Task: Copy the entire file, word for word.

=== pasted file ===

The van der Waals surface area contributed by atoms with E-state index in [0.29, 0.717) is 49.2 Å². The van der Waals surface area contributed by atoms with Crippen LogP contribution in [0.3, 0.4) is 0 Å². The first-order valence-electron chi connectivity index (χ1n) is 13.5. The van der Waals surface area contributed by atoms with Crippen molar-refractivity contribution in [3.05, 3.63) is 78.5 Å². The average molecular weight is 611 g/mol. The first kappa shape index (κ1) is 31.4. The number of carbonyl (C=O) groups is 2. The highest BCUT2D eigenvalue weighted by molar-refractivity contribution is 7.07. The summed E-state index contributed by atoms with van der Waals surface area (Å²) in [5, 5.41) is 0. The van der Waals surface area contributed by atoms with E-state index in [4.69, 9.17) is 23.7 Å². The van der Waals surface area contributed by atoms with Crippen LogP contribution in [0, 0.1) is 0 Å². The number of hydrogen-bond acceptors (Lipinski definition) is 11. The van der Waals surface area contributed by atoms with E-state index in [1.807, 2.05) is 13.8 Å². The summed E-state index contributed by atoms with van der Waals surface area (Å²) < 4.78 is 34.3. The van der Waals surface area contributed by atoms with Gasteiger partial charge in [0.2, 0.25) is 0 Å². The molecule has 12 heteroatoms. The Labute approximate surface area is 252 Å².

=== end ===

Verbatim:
The van der Waals surface area contributed by atoms with E-state index in [0.29, 0.717) is 49.2 Å². The van der Waals surface area contributed by atoms with Crippen LogP contribution in [0.3, 0.4) is 0 Å². The first-order valence-electron chi connectivity index (χ1n) is 13.5. The van der Waals surface area contributed by atoms with Crippen molar-refractivity contribution in [3.05, 3.63) is 78.5 Å². The average molecular weight is 611 g/mol. The first kappa shape index (κ1) is 31.4. The number of carbonyl (C=O) groups is 2. The highest BCUT2D eigenvalue weighted by molar-refractivity contribution is 7.07. The summed E-state index contributed by atoms with van der Waals surface area (Å²) in [5, 5.41) is 0. The van der Waals surface area contributed by atoms with E-state index in [4.69, 9.17) is 23.7 Å². The van der Waals surface area contributed by atoms with Crippen LogP contribution in [0, 0.1) is 0 Å². The number of hydrogen-bond acceptors (Lipinski definition) is 11. The van der Waals surface area contributed by atoms with E-state index in [1.807, 2.05) is 13.8 Å². The summed E-state index contributed by atoms with van der Waals surface area (Å²) < 4.78 is 34.3. The van der Waals surface area contributed by atoms with Gasteiger partial charge in [0.2, 0.25) is 0 Å². The molecule has 12 heteroatoms. The Labute approximate surface area is 252 Å².